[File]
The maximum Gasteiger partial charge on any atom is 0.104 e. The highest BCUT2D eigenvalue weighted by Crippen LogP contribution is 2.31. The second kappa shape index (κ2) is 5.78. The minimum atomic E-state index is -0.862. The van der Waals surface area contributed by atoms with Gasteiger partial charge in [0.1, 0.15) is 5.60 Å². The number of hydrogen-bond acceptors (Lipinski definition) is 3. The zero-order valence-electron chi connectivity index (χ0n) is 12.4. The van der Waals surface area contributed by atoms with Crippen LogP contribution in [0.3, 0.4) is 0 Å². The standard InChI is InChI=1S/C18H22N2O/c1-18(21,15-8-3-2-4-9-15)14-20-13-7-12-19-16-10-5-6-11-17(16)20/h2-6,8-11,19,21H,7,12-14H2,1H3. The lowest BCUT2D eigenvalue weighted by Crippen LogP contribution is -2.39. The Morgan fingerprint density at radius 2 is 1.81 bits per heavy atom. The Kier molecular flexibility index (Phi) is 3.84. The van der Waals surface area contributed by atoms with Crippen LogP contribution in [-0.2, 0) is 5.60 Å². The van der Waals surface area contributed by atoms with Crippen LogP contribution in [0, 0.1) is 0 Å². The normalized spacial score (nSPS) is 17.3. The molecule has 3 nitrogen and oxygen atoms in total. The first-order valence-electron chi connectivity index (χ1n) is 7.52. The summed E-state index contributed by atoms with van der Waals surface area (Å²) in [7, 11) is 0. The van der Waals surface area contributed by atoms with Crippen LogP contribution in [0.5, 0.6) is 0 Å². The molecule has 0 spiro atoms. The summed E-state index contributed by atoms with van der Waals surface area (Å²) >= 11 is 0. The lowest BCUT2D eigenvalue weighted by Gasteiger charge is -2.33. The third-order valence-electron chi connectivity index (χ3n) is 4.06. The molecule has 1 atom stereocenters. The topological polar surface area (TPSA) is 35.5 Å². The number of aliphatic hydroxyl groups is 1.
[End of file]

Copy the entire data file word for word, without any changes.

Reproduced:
The maximum Gasteiger partial charge on any atom is 0.104 e. The highest BCUT2D eigenvalue weighted by Crippen LogP contribution is 2.31. The second kappa shape index (κ2) is 5.78. The minimum atomic E-state index is -0.862. The van der Waals surface area contributed by atoms with Gasteiger partial charge in [0.1, 0.15) is 5.60 Å². The number of hydrogen-bond acceptors (Lipinski definition) is 3. The zero-order valence-electron chi connectivity index (χ0n) is 12.4. The van der Waals surface area contributed by atoms with Crippen LogP contribution in [0.3, 0.4) is 0 Å². The standard InChI is InChI=1S/C18H22N2O/c1-18(21,15-8-3-2-4-9-15)14-20-13-7-12-19-16-10-5-6-11-17(16)20/h2-6,8-11,19,21H,7,12-14H2,1H3. The lowest BCUT2D eigenvalue weighted by Crippen LogP contribution is -2.39. The Morgan fingerprint density at radius 2 is 1.81 bits per heavy atom. The Kier molecular flexibility index (Phi) is 3.84. The van der Waals surface area contributed by atoms with Crippen LogP contribution in [-0.2, 0) is 5.60 Å². The van der Waals surface area contributed by atoms with Crippen LogP contribution in [0, 0.1) is 0 Å². The normalized spacial score (nSPS) is 17.3. The molecule has 3 nitrogen and oxygen atoms in total. The first-order valence-electron chi connectivity index (χ1n) is 7.52. The summed E-state index contributed by atoms with van der Waals surface area (Å²) in [7, 11) is 0. The van der Waals surface area contributed by atoms with Crippen LogP contribution in [0.5, 0.6) is 0 Å². The molecule has 0 spiro atoms. The summed E-state index contributed by atoms with van der Waals surface area (Å²) >= 11 is 0. The lowest BCUT2D eigenvalue weighted by Gasteiger charge is -2.33. The third-order valence-electron chi connectivity index (χ3n) is 4.06. The molecule has 1 atom stereocenters. The topological polar surface area (TPSA) is 35.5 Å². The number of aliphatic hydroxyl groups is 1.